Abstract

Pseudomonads are cosmopolitan microorganisms able to produce a wide array of specialized metabolites. These molecules allow Pseudomonas to scavenge nutrients, sense population density and enhance or inhibit growth of competing microorganisms. However, these valuable metabolites are typically characterized one-molecule–one-microbe at a time, instead of being inventoried in large numbers. To index and map the diversity of molecules detected from these organisms, 260 strains of ecologically diverse origins were subjected to mass-spectrometry-based molecular networking. Molecular networking not only enables dereplication of molecules, but also sheds light on their structural relationships. Moreover, it accelerates the discovery of new molecules. Here, by indexing the Pseudomonas specialized metabolome, we report the molecular-networking-based discovery of four molecules and their evolutionary relationships: a poaeamide analogue and a molecular subfamily of cyclic lipopeptides, bananamides 1, 2 and 3. Analysis of their biosynthetic gene cluster shows that it constitutes a distinct evolutionary branch of the Pseudomonas cyclic lipopeptides. Through analysis of an additional 370 extracts of wheat-associated Pseudomonas, we demonstrate how the detailed knowledge from our reference index can be efficiently propagated to annotate complex metabolomic data from other studies, akin to the way in which newly generated genomic information can be compared to data from public databases.

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Author information

Author notes

    • Don D. Nguyen
    •  & Alexey V. Melnik

    These authors contributed equally to this work.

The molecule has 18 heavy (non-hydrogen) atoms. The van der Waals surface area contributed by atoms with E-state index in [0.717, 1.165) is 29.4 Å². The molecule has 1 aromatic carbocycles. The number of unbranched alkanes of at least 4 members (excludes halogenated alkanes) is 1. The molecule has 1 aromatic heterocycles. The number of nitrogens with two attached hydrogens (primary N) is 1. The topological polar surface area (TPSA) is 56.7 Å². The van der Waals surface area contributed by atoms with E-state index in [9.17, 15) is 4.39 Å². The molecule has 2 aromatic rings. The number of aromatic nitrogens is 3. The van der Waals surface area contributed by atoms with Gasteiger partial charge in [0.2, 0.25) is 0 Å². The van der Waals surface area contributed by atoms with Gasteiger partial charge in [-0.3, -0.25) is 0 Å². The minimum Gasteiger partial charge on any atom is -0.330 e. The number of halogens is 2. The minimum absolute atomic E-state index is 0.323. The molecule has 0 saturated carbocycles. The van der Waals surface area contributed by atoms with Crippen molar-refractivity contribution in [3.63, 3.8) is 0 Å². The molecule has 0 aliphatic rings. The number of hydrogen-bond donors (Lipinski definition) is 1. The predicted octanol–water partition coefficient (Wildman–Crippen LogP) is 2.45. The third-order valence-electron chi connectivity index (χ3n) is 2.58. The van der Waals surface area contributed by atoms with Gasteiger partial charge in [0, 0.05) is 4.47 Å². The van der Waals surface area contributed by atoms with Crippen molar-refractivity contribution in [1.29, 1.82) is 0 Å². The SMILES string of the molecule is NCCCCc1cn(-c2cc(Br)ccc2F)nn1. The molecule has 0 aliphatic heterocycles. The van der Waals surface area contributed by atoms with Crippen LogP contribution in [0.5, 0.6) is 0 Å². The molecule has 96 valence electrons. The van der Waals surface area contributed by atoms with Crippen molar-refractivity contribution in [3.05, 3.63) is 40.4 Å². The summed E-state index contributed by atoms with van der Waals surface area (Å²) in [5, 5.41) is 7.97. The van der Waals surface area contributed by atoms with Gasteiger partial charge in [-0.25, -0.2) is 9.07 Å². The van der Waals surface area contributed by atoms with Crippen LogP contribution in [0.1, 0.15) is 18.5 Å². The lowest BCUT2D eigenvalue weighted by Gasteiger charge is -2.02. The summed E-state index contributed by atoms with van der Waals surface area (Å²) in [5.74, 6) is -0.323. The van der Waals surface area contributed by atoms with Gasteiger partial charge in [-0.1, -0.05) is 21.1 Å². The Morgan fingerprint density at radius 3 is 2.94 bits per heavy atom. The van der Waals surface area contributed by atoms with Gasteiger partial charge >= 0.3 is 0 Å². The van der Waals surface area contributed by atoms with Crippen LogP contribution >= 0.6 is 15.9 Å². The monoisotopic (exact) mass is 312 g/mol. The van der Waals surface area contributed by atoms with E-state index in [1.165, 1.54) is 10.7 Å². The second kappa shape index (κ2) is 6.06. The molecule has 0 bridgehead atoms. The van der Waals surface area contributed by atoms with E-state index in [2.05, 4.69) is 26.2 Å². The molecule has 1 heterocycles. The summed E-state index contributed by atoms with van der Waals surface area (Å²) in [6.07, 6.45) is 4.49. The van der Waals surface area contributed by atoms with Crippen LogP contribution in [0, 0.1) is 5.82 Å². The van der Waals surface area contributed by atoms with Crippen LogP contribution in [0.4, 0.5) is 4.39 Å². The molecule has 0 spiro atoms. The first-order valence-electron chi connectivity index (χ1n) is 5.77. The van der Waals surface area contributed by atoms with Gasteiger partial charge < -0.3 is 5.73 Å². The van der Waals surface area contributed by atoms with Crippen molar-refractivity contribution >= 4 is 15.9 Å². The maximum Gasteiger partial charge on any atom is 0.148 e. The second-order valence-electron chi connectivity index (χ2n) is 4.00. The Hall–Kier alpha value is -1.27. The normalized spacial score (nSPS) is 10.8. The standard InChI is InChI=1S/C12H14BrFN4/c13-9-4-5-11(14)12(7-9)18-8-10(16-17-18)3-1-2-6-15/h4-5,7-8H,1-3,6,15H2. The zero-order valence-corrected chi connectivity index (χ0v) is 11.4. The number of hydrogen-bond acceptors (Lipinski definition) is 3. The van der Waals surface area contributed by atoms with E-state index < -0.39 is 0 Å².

Affiliations

  1. Department of Chemistry and Biochemistry, University of California San Diego, California 92093, USA

    • Don D. Nguyen
    •  & Jinshu Fang
  2. Collaborative Mass Spectrometry Innovation Center, Skaggs School of Pharmacy and Pharmaceutical Sciences, University of California San Diego, California 92093, USA

    • Alexey V. Melnik
    • , Nobuhiro Koyama
    •  & Pieter C. Dorrestein
  3. Graduate School of Pharmaceutical Sciences, Kitasato University, Tokyo 108-8641, Japan

    • Nobuhiro Koyama
  4. Bioinformatics Group, Wageningen University, Droevendaalsesteeg 1, 6708PB Wageningen, The Netherlands

    • Xiaowen Lu
    •  & Marnix H. Medema
  5. Center for Marine Biotechnology and Biomedicine, Scripps Institution of Oceanography, University of California San Diego, California 92093, USA

    • Michelle Schorn
    • , Bradley S. Moore
    •  & Pieter C. Dorrestein
  6. Ion Torrent by Thermo Fisher, 5781 Van Allen Way, Carlsbad, California 92008, USA

    • Kristen Aguinaldo
    •  & Tommie L. Lincecum Jr
  7. Centre of Microbial and Plant Genetics, KU Leuven, 3001 Heverlee, Belgium

    • Maarten G. K. Ghequire
    •  & René De Mot
  8. Department of Microbial Ecology, Netherlands Institute of Ecology (NIOO-KNAW), 6708PB Wageningen, The Netherlands

    • Victor J. Carrion
    •  & Jos M. Raaijmakers
  9. Department of Ecology and Evolutionary Biology, University of California, 1156 High Street, Santa Cruz, California 95064, USA

    • Tina L. Cheng
    •  & A. Marm Kilpatrick
  10. Skaggs School of Pharmacy and Pharmaceutical Sciences, University of California San Diego, California 92093, USA

    • Brendan M. Duggan
    • , Laura M. Sanchez
    • , Bradley S. Moore
    •  & Pieter C. Dorrestein
  11. Department of Molecular Microbiology, John Innes Centre, Norwich Research Park, Norwich NR4 7UH, UK